Three at UB Named SUNY Distinguished Professors
Release Date: January 4, 2013
BUFFALO, N.Y. – Three University at Buffalo faculty members have been appointed SUNY Distinguished Professors, the highest faculty rank in the SUNY system.
Named Distinguished Professors in recognition of their national or international prominence in their fields were Francis M. Gasparini, UB Distinguished Professor in the Department of Physics, College of Arts and Sciences; L. Nelson Hopkins, professor and chair of the Department of Neurosurgery, School of Medicine and Biomedical Sciences; and David A. Kofke, UB Distinguished Professor in the Department of Chemical and Biological Engineering, School of Engineering and Applied Sciences.
The trio was among eight SUNY faculty members appointed to the distinguished professor ranks by the SUNY Board of Trustees at its Dec. 17 meeting.
“In bestowing its highest faculty honor, SUNY proudly recognizes the extraordinary achievements of these faculty and the positive impacts they have had on our great system of higher education, as well as their colleagues and students," said SUNY Chancellor Nancy L. Zimpher. “Their achievements are highly commendable and we thank them for their impeccable service to SUNY.”
A Fellow of the American Physical Society, Francis Gasparini is an international leader in the field of low temperature physics. A world-renowned scholar who has been at the forefront of his field for several decades, Gasparini is especially well-known for his pioneering studies of phase transitions of liquid helium in confined systems – contributions regarded as the “gold standard” in the field.
A member of the UB physics faculty for nearly four decades, Gasparini served for 14 years as the director of graduate studies, associate chair and chair of the physics department, and has been instrumental in guiding the department’s unprecedented growth and rise in stature, leading to international recognition of the department by the physics community.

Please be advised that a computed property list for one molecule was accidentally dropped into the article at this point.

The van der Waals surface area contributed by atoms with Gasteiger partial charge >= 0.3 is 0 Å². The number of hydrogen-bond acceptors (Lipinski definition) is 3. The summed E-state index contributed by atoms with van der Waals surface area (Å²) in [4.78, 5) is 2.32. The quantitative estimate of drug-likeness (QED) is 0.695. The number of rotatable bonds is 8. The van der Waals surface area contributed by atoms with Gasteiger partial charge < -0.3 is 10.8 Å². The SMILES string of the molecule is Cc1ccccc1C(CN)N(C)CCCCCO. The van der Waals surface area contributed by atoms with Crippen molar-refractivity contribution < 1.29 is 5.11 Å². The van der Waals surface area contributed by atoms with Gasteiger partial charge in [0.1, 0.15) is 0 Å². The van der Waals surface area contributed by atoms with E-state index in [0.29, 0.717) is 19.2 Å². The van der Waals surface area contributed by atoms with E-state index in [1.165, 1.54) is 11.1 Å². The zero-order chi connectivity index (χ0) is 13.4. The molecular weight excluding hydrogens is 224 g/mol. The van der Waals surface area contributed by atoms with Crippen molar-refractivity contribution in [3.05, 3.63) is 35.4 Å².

His many research and teaching honors include the SUNY Chancellor’s Award for Excellence in Teaching. The author of nearly 100 research papers, his research since 1975 has been funded nearly continuously by the National Science Foundation, with overall external funding totaling more than $3.1 million.
A physician scientist who has redefined the field of vascular neurosurgery in the management of stroke and stenting of vascular lesions, L. Nelson Hopkins is director and founding member of the Toshiba Stroke Research Centre, a facility that brings together physicists, chemists, aerospace engineers, neurosurgeons, cardiologists and radiologists to study neurovascular circulation and develop innovative technologies and approaches for the diagnosis, treatment and prevention of neurovascular diseases.
One of the founding figures of endovascular treatment for neurovascular disorders, his innovations in the field of endovascular surgery have been the benchmark for therapeutic endovascular intervention and have defined the field for neurosurgery.
A strong believer and participant in translational medicine, he also serves as executive officer of the Jacobs Institute – located in UB’s Clinical and Translational Research Center – which aims to catalyze medical collaboration and innovation through partnerships between UB, Kaleida Health, community physicians and industry.
Internationally recognized in the field of molecular simulation, David Kofke invented the Gibbs-Duhem integration technique that is now pervasive in the field and in molecular simulation textbooks.
He has developed intermolecular potentials that permit prediction of the properties of toxic chemicals like HF, reducing the need for dangerous experiments. He systematically has examined biases in molecular simulation methodologies and developed a simple heuristic that can be applied to detect bias in simulation results.
He continues to develop methods of calculating virial coefficients and cluster integrals that previously could not be computed – an important step toward the goal of first-principles calculation of fluid-phase properties.
He is one of only five recipients of the John M. Prausnitz Award for Outstanding Achievement in Applied Chemical Thermodynamics. Among his other awards are the Jacob F. Schoellkopf Medal, the SUNY Chancellor’s awards for Excellence in Teaching and in Research and Creative Activity, and the David Himmelblau Award for Innovations in Computer-Based Chemical Engineering.